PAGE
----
Advanced Search

Castello, I.; D’Emilio, A.; Polizzi, G.;Vitale, A.

The reduction or phase-out of soil fumigants according to European directives has led to a re-evaluation of sustainable heat-based techniques and exploiting solar energy, e.g., solarization that was used successfully for the eradication of fungi, weeds, and nematodes. Since the beginning of the current century, bacterial infections caused by phytopathogenic Pseudomonads have been increasingly reported as threat for many horticultural crops worldwide. Nowadays, this disease represents a limiting factor for the tomato production in the Mediterranean basin under greenhouse conditions. Therefore, we tested the effects of soil solarization in controlling natural infections caused by Pseudomonas fluorescens on tomato cultivations in Sicily (south Italy) from 2010 to 2013 under different greenhouse conditions, i.e., with lateral openings uncovered or kept closed. Four experiments were performed under both wooden-concrete and steel-made greenhouses to compare the performances of innovative and traditional films alone or combined with other control measures (only in partially opened greenhouses) against tomato bacterial infections. All solarization treatments were effective in controlling phytopathogenic pseudomonads except for one carried out in a multi-span steel greenhouse with the side openings kept raised. Tested greenhouse covering and mulching films increased soil temperature up to 9.6 °C at 15 cm and 7.7 °C at 30 cm, respectively, if compared to bare plots. Moreover, solarization treatments proved effective in controlling bacterial infections (up to about 90% reduction of disease amount) and in increasing yield up to 45% relative to the bare plots. Among tested films, EVA showed the best performances both in reducing bacterial infections and increasing tomato yield, innovative polyamide VIF and smoky gray were very promising films while green coextruded could be considered a very attractive film since it can be left on after solarization process as mulch for tomato transplanting. This study shows for the first time the feasibility and sustainability of soil solarization performed with innovative materials in managing tomato bacterial diseases in greenhouse.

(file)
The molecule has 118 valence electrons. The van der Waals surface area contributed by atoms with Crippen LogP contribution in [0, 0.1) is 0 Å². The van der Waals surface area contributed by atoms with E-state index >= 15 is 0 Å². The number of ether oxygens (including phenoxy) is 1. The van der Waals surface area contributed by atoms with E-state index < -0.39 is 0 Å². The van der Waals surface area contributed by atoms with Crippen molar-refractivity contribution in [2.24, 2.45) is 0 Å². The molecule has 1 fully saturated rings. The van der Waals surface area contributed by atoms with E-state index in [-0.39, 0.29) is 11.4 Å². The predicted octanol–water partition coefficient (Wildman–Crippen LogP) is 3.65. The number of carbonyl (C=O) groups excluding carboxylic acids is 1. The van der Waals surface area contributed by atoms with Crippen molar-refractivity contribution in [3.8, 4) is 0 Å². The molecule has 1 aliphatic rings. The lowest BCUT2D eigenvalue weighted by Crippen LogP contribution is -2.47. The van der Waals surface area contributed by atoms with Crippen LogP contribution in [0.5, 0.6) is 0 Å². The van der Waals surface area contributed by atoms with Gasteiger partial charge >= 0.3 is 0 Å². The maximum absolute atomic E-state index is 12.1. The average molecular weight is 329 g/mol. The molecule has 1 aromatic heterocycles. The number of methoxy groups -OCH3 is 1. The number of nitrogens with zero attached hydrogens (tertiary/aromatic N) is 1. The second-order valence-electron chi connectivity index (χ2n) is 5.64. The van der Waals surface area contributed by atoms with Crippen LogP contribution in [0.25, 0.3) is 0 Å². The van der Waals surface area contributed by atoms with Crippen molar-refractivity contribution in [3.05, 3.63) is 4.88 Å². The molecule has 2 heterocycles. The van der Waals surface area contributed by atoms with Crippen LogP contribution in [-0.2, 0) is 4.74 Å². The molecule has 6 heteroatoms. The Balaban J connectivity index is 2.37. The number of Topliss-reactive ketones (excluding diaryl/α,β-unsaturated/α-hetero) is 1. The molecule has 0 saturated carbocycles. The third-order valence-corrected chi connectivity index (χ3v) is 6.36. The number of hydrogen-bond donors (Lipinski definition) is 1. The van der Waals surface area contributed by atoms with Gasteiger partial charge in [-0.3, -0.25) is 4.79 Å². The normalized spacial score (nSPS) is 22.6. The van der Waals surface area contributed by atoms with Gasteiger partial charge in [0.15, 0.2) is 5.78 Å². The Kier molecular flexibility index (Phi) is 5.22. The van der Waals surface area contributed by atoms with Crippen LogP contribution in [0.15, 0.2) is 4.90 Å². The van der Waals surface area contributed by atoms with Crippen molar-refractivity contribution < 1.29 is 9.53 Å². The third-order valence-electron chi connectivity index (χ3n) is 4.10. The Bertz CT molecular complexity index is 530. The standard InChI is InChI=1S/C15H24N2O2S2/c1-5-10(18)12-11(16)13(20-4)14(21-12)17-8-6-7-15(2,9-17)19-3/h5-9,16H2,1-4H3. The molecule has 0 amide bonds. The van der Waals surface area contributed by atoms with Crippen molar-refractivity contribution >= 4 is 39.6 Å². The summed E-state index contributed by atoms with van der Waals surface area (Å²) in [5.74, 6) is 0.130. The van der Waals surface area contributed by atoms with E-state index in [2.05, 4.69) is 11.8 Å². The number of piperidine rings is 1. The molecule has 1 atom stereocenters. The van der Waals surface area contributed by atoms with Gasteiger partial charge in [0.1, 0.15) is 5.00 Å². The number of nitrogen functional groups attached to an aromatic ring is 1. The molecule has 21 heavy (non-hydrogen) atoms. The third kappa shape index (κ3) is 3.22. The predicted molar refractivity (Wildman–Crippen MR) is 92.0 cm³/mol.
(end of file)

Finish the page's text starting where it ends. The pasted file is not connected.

Powered by ClearMash Solutions Ltd -
Volcani treasures
About
Terms of use
Soil solarization as a sustainable solution to control tomato Pseudomonads infections in greenhouses
37

Castello, I.; D’Emilio, A.; Polizzi, G.;Vitale, A.

Soil solarization as a sustainable solution to control tomato Pseudomonads infections in greenhouses

The reduction or phase-out of soil fumigants according to European directives has led to a re-evaluation of sustainable heat-based techniques and exploiting solar energy, e.g., solarization that was used successfully for the eradication of fungi, weeds, and nematodes. Since the beginning of the current century, bacterial infections caused by phytopathogenic Pseudomonads have been increasingly reported as threat for many horticultural crops worldwide. Nowadays, this disease represents a limiting factor for the tomato production in the Mediterranean basin under greenhouse conditions. Therefore, we tested the effects of soil solarization in controlling natural infections caused by Pseudomonas fluorescens on tomato cultivations in Sicily (south Italy) from 2010 to 2013 under different greenhouse conditions, i.e., with lateral openings uncovered or kept closed. Four experiments were performed under both wooden-concrete and steel-made greenhouses to compare the performances of innovative and traditional films alone or combined with other control measures (only in partially opened greenhouses) against tomato bacterial infections. All solarization treatments were effective in controlling phytopathogenic pseudomonads except for one carried out in a multi-span steel greenhouse with the side openings kept raised. Tested greenhouse covering and mulching films increased soil temperature up to 9.6 °C at 15 cm and 7.7 °C at 30 cm, respectively, if compared to bare plots. Moreover, solarization treatments proved effective in controlling bacterial infections (up to about 90% reduction of disease amount) and in increasing yield up to 45% relative to the bare plots. Among tested films, EVA showed the best performances both in reducing bacterial infections and increasing tomato yield, innovative polyamide VIF and smoky gray were very promising films while green coextruded could be considered a very attractive film since it can be left on after solarization process as mulch for tomato transplanting. This study shows for the first time the feasibility and sustainability of soil solarization performed with innovative materials in managing tomato bacterial diseases in greenhouse.

Scientific Publication
You may also be interested in